By the end of Tuesday night, the Toronto Maple Leafs will have played 57 games, or 70 per cent of their 2011-12 schedule.
But regardless of how that game in Calgary against the Flames unfolds, the Leafs still will likely not know who their No. 1 goaltender is. And it’s been that way almost all season.
Jonas Gustavsson is expected to start Tuesday for Toronto (28-22-6), as it begins a three-game road trip through Western Canada.
Gustavsson took over last Saturday, after James Reimer allowed four goals on seven shots in the second period of a 5-0 loss to the Montreal Canadiens.
While Reimer didn’t have a lot of help at times, he was also at fault – especially on the game’s opening goal by Erik Cole that dribbled between the goalie’s legs.
After back-to-back shutouts to start February, Reimer’s status as the team’s undisputed No. 1 is once again in doubt after allowing 11 goals in his last 160 minutes of hockey.
“It’s not fun, that’s for sure,” Reimer said. “It’s not what we work for. But sometimes those games happen. … There’s not much you can do except put it behind you and work harder. That’s what I’ve tried to do.”
The Leafs have generally handled Reimer with care this season, giving him plenty of starts after he returned from a concussion despite Gustavsson’s strong play.
Head coach Ron Wilson, however, didn’t hold back in last Saturday’s postgame interviews when talking about his goaltending, making it clear he felt the Habs’ opening goal was a turning point in the game.
Wilson was slightly more diplomatic after practice on Monday, noting he understands why Reimer has had a tougher time this season after a strong showing as a rookie a year ago.
“This happens, unfortunately, a lot of times to goalies in their second year,” Wilson said. “It’s a lot harder. And it’s not just that the other teams have figured the goalie out.”
Wilson compared Reimer’s situation with that of Buffalo Sabres starter Ryan Miller, another high-profile goalie who suffered a concussion and struggled to regain his form.
“They’re having trouble coming back after that type of injury where you’ve been banged or crashed into the crease,” the coach said. “It’s a little bit in fits and starts, but we believe he can get the job done.”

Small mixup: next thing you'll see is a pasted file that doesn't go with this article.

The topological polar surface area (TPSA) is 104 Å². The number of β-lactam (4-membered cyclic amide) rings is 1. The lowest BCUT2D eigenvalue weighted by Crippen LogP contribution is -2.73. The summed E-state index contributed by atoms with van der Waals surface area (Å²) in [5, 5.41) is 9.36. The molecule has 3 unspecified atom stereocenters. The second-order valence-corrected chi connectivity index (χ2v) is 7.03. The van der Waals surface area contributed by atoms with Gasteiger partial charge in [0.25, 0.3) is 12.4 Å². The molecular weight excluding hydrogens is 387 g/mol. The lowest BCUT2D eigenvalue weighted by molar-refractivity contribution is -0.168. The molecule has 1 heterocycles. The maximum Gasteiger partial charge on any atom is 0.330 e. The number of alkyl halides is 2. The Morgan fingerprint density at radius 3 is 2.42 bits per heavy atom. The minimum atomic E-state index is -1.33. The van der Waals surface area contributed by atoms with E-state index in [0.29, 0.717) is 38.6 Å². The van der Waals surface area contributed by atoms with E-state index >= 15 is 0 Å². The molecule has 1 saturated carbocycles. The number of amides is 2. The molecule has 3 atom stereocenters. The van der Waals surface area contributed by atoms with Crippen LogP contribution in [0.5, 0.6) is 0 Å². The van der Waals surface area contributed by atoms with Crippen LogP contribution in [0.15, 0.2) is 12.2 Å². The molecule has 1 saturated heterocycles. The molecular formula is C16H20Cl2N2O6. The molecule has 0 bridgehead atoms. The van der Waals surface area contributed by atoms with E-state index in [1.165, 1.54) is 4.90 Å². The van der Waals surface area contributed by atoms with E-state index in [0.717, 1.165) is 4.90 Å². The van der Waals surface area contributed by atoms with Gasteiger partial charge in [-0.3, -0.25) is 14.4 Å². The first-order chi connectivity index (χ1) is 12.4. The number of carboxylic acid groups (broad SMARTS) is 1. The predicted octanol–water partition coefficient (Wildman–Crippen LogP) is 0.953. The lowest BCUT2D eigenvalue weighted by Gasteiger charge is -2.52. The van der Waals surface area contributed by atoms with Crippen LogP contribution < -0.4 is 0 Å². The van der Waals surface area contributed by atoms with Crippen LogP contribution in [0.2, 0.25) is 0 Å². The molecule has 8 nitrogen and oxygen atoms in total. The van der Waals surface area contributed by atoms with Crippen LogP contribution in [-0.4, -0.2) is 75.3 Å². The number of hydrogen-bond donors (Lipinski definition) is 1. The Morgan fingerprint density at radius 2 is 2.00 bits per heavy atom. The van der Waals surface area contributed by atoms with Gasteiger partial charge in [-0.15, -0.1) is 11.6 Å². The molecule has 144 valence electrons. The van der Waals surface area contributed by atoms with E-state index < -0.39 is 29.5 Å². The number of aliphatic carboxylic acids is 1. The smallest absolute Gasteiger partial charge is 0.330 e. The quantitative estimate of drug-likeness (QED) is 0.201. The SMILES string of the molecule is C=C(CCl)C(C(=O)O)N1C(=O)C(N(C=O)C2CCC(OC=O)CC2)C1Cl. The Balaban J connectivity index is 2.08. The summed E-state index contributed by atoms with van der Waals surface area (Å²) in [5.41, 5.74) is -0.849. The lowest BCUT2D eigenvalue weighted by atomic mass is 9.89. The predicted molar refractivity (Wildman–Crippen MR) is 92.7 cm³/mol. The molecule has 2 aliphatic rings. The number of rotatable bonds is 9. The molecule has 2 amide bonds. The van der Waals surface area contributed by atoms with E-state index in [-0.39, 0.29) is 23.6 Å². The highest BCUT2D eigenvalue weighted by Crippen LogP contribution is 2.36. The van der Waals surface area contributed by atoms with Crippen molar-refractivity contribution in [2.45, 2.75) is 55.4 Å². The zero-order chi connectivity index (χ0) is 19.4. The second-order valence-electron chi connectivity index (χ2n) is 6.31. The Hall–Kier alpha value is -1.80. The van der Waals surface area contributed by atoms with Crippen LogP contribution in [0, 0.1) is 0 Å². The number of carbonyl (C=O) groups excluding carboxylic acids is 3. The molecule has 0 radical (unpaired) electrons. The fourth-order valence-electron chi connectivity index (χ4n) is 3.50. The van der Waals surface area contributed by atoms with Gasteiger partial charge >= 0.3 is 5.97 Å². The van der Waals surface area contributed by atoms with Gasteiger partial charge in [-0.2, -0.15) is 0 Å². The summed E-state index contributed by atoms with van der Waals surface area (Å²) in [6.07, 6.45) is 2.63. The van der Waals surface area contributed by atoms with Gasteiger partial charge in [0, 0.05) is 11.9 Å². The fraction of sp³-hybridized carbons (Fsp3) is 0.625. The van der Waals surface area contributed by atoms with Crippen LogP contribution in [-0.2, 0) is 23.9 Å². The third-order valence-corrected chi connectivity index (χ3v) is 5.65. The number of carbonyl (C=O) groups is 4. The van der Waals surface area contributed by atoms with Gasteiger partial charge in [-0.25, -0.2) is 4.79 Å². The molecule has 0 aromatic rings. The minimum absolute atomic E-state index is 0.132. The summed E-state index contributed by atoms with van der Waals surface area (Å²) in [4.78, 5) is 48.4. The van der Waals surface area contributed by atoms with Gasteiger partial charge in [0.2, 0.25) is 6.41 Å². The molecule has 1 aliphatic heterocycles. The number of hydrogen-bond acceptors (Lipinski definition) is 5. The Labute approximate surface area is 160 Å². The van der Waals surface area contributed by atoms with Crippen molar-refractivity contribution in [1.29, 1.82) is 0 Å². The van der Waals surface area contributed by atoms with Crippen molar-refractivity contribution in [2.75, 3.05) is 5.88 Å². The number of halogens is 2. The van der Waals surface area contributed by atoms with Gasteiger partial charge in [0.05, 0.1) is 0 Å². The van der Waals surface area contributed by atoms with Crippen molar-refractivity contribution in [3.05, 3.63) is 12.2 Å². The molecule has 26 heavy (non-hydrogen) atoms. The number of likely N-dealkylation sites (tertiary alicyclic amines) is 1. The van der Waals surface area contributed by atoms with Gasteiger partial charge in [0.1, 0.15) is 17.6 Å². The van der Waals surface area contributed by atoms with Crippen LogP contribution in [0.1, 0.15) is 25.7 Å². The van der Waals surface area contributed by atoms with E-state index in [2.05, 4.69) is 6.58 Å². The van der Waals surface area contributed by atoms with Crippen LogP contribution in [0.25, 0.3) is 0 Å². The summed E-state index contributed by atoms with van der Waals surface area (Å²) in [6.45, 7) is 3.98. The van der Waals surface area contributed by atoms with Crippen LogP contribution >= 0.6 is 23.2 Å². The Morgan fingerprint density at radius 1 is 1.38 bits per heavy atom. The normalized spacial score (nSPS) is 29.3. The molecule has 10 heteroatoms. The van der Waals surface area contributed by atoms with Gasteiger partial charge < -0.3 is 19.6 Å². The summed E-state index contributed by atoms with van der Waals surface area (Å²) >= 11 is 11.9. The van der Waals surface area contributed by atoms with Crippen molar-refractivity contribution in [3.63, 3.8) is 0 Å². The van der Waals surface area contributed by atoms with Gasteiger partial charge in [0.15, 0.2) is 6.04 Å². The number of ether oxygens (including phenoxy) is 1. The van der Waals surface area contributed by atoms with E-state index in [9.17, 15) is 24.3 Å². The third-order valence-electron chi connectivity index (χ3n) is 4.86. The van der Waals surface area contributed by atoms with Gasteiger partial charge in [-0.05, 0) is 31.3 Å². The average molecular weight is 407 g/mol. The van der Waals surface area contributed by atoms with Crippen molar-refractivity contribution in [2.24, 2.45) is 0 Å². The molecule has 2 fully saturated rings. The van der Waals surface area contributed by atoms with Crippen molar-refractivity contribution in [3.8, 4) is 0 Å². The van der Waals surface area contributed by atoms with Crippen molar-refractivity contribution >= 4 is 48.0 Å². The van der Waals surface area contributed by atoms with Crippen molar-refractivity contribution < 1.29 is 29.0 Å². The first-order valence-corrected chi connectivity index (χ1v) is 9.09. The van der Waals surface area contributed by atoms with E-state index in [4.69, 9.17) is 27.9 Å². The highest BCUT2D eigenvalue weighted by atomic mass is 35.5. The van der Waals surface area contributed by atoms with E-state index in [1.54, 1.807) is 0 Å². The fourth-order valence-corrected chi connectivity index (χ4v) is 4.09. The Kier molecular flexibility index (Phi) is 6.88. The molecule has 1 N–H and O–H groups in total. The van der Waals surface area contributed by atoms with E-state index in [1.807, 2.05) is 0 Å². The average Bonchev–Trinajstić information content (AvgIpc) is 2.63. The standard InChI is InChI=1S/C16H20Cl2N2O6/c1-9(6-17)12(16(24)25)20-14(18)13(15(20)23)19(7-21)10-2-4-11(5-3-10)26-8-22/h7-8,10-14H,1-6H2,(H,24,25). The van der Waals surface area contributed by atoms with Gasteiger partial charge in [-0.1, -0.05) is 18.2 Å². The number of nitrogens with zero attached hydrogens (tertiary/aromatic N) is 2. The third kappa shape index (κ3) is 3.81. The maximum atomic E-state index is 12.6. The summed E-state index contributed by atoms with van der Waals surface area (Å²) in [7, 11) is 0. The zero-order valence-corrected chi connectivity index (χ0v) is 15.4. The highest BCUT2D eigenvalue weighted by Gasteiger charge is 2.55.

Reimer’s numbers are off considerably from where he was a year ago, as his goals-against average has jumped from 2.60 to 2.87 and his save percentage is down from .921 to .906.
(Goalies with at least 20 starts have averaged a 2.54 GAA and .914 save percentage this season.)
Reimer’s drop-off has also come even as the Maple Leafs have tightened up defensively, as he has faced fewer shots per game than a year ago.
The shift in his save percentage has been significant enough that he would have allowed 10 fewer goals by this point had he been stopping shots at the same rate as last season.
Wilson’s theory about goalies and sophomore slumps, meanwhile, isn’t a new one. Other recent Leafs goaltenders, Andrew Raycroft and Vesa Toskala, experienced something similar after they had excellent starts to their careers in other markets.
Both played well initially, earning large paydays on multiyear deals, but were either out of the league or backups by the time those contracts were set to expire.
League-wide, since the 2004-05 lockout, Reimer is one of only 14 goalies to appear in 20 or more games in their first NHL season and go on to play regularly the following year.
The other 13 – a group that includes Carey Price, Cam Ward, Steve Mason and Gustavsson – saw their save percentage drop from an average of .912 to .902 in their second season.
Even during his remarkable rookie season, Reimer experienced some of that fall-off. He had a .926 save percentage in his first 10 starts, .919 in his next 10, and then .917 over the season’s final 15 games.
The general trend over his 60 NHL games has been slightly downward, although Reimer still has a career save percentage of .915 and as won regularly – 10-7-4 this season.
Reimer said Monday he hopes to get back in net as soon as possible, which shouldn’t be a problem with the Leafs playing back-to-back nights in Calgary and Edmonton.
“Any time you have a game like that, you want to get right back in there,” he said. “Prove to yourself, to your teammates, your coaches that you can make those saves when the team needs them.”